This postcard from my own collection is dated 1910. You can super enlarge just about any photo on this blog for viewing small details. The way this is done is a little different depending on which browser is used.
Looking west up Kearsley street at the former Flint Wagon Works.
This is the announcement for construction of Chevrolet’s new engine plant which was called #4. This plant has an interesting history during the 1937 Sit-Down strike in Flint. “Man I hated working there”.
Taken at the Sloan Museum in Flint, Michigan showing the old Flint Wagon Works and original Buick factory on west Kearsley Street. This view is facing east towards downtown Flint. Taken from the opposite bank of the Flint River.
From the Sloan Museum in Flint. This is showing construction of factory #4 engine plant in 1916. This was the worst place I ever worked. This view is facing west towards Wilcox Street (now Chevrolet Avenue).
I took this photo at the Sloan Museum in Flint,Michigan. Chevy factory #4 engine plant after completion. That is the old Buick #1 on Kearsley in the left background. You are facing east from Wilcox Street (now Chevrolet Avenue).
This is the postcard made from the photo shown below. That is the original Buick plant in the background. The factory in the foreground would become part of Chevrolet factory #4.
West Kearsley street showing the old Flint Wagon Works is now Chevrolet. This is 1920. On the left behind the tree is the original Buick Engine Works.
Chevy #4 during construction. This view is facing west.
The first section of the new Mason Motor plant ( future factory #4 at Chevy) showing the original Buick plant in the distance at the left. This view is facing east.
This view is facing south east over the Chevy complex in 1920. The arrow points to the original Buick factory on Kearsley street, factory #4 is to the west of this factory. The Flint river is running through the middle of the photo. The street in the foreground was then known as Wilcox street later changed to Chevrolet Ave. Link for more history.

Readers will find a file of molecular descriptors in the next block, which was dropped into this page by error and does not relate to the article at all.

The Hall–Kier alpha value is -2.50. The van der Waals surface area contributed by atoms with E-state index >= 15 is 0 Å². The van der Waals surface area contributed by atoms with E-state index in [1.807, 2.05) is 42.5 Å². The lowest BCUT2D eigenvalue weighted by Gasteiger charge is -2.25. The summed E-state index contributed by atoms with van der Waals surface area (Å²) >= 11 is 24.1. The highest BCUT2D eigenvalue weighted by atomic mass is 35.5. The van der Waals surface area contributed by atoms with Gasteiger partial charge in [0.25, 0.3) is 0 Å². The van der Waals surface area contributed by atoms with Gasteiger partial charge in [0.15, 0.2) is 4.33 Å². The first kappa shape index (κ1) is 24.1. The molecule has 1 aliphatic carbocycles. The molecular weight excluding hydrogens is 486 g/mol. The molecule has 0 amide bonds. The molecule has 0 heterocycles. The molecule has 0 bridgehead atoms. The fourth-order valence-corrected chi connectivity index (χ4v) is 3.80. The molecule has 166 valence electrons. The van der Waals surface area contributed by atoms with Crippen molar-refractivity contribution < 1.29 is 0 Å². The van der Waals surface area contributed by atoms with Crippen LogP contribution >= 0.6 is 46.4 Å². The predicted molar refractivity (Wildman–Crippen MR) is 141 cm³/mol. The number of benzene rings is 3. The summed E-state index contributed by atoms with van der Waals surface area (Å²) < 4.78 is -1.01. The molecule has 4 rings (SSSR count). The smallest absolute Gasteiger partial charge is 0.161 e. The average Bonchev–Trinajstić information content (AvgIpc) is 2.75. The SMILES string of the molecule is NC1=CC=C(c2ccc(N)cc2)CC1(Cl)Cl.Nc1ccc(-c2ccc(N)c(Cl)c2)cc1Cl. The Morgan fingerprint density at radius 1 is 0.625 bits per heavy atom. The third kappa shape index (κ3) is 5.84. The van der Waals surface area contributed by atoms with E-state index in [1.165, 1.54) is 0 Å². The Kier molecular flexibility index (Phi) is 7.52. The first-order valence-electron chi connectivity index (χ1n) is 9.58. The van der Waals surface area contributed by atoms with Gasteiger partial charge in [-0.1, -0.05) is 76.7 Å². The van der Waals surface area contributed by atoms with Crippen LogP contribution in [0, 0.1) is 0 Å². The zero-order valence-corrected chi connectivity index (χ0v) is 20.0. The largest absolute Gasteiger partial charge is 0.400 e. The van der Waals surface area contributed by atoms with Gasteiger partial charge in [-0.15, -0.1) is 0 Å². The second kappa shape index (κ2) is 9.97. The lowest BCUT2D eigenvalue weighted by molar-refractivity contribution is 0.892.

The first Buick factory on west Kearsley street in Flint.
From Don Bent’s book “A Place Called Buick” is this quote: An old Flint fireman told about this building being burned down – and then rebuilt – only to burn down again. By his recollection, this happened 30 times or more.
This photo from the Buick Research Gallery shows this as the first 4 cylinder engine in 1907. This surely must be in the test building.
This is 1908 inside the main building on Kearsley Street.
Description of the photo above.
Assembly inside the main building. “I see they have changed out the old overhead light fixtures”. These new light fixtures look identical to the ones at the new engine plant #11 at the Hamilton farm factory at the north-end of Flint”. This is very interesting. I need a date for this photo.
Article announcing the 100 foot extension to the west end of the Buick Motor Works.
Inside the test building.
That is me in the background. This was actually my first “Line” job tightening the fuel and brake line clips. The first day I hired in with a group, they had us cleaning guard rails.
The photo above is the final or “slat line” in factory #40 during the 1973 model build.
The photo at the top is the chassis line, the department I first worked in at Buick. The first employee at left is Rich Allen. He went on to become a supervisor, “one of the good guys” a very nice person. The way the assembly line looped through the factory at this time (start of build to finish build) actually put these two photos only about 100 ft. apart. At the end of the slat line was the location of my February 12th, 1980 accident,when I crushed a new Buick. The employee below is Cass Campbell. (click the link to view my accident)
|Click on the page above for the whole story.|
|Here is a postcard of factory #11 from around 1909.|
|Publicity shot inside of factory #11.They did not assemble the car here. There are some parts lying around, so maybe there is some repair work going on.|